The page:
• 36. Dicker D DPP-4 inhibitors: impact on glycemic control and cardiovascular risk factors. Diabetes Care 2011 34 Suppl 2 S276 S278 Google Scholar
  • 37. Unger JR Parkin CG Glucagon-like peptide-1 (GLP-1) receptor agonists: Differentiating the new medications. Diabetes Ther 2011 2 1 29 39 Published online January 18, 2011. Google Scholar
  • 38. Scheen AJ Pharmacokinetics and clinical use of incretin-based therapies in patients with chronic kidney disease and type 2 diabetes. Clin Pharmacokinet 2015 54 1 1 21 Google Scholar
  • 39. Bakris GL Fonseca VA Sharma K Wright EM Renal sodium-glucose transport: role in diabetes mellitus and potential clinical implications. Kidney Int 2009 75 12 1272 1277 Published online April 8, 2009. Google Scholar
  • 40. Ferrannini E Solini A SGLT2 inhibition in diabetes mellitus: rationale and clinical prospects. Nat Rev Endocrinol 2012 8 8 495 502 Google Scholar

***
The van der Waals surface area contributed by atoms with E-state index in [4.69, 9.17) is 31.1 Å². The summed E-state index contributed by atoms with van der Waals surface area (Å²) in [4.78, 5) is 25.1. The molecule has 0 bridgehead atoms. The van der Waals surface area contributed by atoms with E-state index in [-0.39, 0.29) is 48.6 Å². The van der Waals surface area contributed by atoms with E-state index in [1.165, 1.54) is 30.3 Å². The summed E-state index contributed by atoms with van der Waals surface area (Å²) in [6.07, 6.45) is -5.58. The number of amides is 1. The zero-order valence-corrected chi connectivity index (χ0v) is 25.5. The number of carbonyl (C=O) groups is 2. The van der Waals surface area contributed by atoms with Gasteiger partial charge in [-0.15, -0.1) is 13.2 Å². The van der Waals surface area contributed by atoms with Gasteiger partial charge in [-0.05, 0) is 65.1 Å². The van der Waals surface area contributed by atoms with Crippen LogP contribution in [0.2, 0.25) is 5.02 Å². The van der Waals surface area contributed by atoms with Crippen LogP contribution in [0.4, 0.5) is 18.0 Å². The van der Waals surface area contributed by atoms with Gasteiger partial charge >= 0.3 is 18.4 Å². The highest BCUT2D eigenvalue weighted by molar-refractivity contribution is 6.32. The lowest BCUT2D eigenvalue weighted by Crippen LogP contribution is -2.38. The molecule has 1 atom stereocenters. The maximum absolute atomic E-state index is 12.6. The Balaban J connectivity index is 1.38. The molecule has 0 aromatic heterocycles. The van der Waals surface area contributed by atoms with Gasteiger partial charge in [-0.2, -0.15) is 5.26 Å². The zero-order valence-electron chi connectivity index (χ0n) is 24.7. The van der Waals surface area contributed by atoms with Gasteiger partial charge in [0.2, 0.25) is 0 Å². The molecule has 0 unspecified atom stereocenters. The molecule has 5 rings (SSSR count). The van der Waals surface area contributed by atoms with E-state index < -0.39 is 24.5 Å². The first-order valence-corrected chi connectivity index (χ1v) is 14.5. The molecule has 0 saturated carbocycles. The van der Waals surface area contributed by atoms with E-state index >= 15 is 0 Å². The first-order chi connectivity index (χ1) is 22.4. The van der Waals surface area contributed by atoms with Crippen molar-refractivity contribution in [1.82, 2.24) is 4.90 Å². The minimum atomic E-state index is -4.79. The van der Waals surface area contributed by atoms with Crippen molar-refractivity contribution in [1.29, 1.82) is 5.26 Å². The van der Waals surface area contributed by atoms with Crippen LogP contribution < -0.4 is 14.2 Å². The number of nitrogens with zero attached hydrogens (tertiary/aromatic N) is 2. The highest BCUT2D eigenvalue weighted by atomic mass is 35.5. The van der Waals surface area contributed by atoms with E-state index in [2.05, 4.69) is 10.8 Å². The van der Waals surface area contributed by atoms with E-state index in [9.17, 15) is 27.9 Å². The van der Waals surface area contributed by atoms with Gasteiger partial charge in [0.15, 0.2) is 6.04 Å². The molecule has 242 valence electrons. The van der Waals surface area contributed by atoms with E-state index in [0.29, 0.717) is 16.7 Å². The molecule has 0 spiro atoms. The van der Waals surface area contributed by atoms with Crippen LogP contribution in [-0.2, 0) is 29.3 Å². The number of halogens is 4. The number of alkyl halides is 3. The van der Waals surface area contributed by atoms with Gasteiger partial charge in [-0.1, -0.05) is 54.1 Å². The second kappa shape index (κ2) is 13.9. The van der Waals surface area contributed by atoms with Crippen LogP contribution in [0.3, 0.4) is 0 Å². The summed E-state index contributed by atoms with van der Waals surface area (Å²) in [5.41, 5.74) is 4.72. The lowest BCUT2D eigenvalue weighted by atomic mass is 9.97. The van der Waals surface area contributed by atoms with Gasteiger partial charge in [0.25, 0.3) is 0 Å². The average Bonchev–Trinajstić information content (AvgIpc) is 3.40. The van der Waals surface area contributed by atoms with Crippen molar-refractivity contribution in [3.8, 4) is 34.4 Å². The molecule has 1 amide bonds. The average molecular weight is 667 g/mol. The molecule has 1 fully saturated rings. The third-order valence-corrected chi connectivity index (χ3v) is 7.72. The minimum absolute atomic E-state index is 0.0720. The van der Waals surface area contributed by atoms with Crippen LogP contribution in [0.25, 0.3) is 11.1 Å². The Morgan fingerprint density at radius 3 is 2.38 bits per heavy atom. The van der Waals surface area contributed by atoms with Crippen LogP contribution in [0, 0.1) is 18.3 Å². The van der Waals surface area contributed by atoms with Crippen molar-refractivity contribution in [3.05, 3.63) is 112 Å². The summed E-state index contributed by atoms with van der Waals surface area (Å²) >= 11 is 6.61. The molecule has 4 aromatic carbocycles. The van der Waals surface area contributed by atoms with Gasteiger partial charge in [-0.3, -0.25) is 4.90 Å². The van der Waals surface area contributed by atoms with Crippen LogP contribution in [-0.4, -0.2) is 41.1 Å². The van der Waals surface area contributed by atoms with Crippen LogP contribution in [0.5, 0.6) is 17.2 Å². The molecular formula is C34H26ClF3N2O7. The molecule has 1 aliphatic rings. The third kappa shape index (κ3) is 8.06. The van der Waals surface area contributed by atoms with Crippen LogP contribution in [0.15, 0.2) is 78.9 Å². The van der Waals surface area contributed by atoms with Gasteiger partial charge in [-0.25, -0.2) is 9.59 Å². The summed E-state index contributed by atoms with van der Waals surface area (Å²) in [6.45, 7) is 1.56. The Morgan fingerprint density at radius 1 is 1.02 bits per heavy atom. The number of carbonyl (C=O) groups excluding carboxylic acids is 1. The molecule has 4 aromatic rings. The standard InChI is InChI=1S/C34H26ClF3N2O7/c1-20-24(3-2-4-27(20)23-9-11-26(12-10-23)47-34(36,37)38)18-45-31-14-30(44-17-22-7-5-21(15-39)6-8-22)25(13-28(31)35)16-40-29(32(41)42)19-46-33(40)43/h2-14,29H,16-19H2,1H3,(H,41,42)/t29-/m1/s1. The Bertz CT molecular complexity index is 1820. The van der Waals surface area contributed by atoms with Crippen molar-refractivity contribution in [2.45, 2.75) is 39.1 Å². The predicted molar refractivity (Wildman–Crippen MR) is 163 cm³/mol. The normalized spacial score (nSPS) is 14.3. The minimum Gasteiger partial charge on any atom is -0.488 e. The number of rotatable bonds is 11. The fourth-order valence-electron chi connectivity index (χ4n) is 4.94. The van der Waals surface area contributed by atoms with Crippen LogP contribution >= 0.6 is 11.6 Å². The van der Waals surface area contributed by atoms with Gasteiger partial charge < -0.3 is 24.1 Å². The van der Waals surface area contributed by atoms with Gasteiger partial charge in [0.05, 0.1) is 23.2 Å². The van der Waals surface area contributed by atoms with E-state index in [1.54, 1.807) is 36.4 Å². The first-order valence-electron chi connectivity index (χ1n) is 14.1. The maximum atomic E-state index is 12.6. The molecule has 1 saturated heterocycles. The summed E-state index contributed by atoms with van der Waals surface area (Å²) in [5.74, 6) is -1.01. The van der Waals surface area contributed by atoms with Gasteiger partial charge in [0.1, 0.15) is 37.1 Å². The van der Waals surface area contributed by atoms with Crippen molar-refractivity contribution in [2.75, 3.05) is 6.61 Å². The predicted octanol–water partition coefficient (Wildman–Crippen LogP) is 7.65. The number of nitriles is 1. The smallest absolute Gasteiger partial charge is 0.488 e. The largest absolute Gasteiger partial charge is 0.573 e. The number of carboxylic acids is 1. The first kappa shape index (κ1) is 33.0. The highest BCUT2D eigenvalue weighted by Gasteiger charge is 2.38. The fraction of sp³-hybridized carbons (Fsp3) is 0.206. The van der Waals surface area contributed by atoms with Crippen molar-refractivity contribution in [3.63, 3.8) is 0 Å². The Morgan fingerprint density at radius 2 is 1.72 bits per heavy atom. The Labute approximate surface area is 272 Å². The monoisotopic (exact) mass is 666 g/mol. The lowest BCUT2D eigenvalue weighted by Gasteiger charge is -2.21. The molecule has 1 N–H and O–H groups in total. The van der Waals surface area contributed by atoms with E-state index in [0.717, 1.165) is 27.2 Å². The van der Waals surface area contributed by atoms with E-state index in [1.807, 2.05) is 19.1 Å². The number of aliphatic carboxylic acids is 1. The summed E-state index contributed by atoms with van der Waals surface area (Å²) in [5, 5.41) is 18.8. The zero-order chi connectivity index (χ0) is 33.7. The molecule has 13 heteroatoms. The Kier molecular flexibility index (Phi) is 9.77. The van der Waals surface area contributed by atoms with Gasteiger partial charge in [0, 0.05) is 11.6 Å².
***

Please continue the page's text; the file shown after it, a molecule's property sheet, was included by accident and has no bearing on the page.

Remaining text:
• 41. Nauck MA Update on developments with SGLT2 inhibitors in the management of type 2 diabetes. Drug Des Devel Ther 2014 8 1335 1380 Google Scholar
  • 42. FDA Drug Safety Communication. FDA strengthens kidney warnings for diabetes medicines canagliflozin and dapagliflozin Available in https://www.fda.gov/Drugs/DrugSafety/ucm505860.htm. Google Scholar
  • 43. Wanner C Inzucchi SE Lachin JM et al. EMPA-REG OUTCOME Investigators. Empagliflozin and progression of kidney disease in type 2 diabetes. N Engl J Med 2016 375 4 323 334 Google Scholar
  • 44. https://www.fda.gov/NewsEvents/Newsroom/PressAnnouncements/ucm531517.htm Google Scholar
  • 45. Lee RC Feinbaum RL Ambros V The C. elegans heterochronic Gene lin-4 encodes small RNAs with antisense complementarity to lin-14. Cell 1993 75 5 843 854 Google Scholar
  • 46. Kumar M Nath S Prasad HK Sharma GD Li Y MicroRNAs: a new ray of hope for diabetes mellitus. Protein Cell 2012 3 10 726 38 Epub 2012 Oct 11. Google Scholar

Authors

Affiliations

  • Dialysis and Nephrology Department, S. Paolo Hospital, Civitavecchia (Rome) - Italy

Article usage statistics

The blue line displays unique views in the time frame indicated.
The yellow line displays unique downloads.
Views and downloads are counted only once per session.

No supplementary material is available for this article.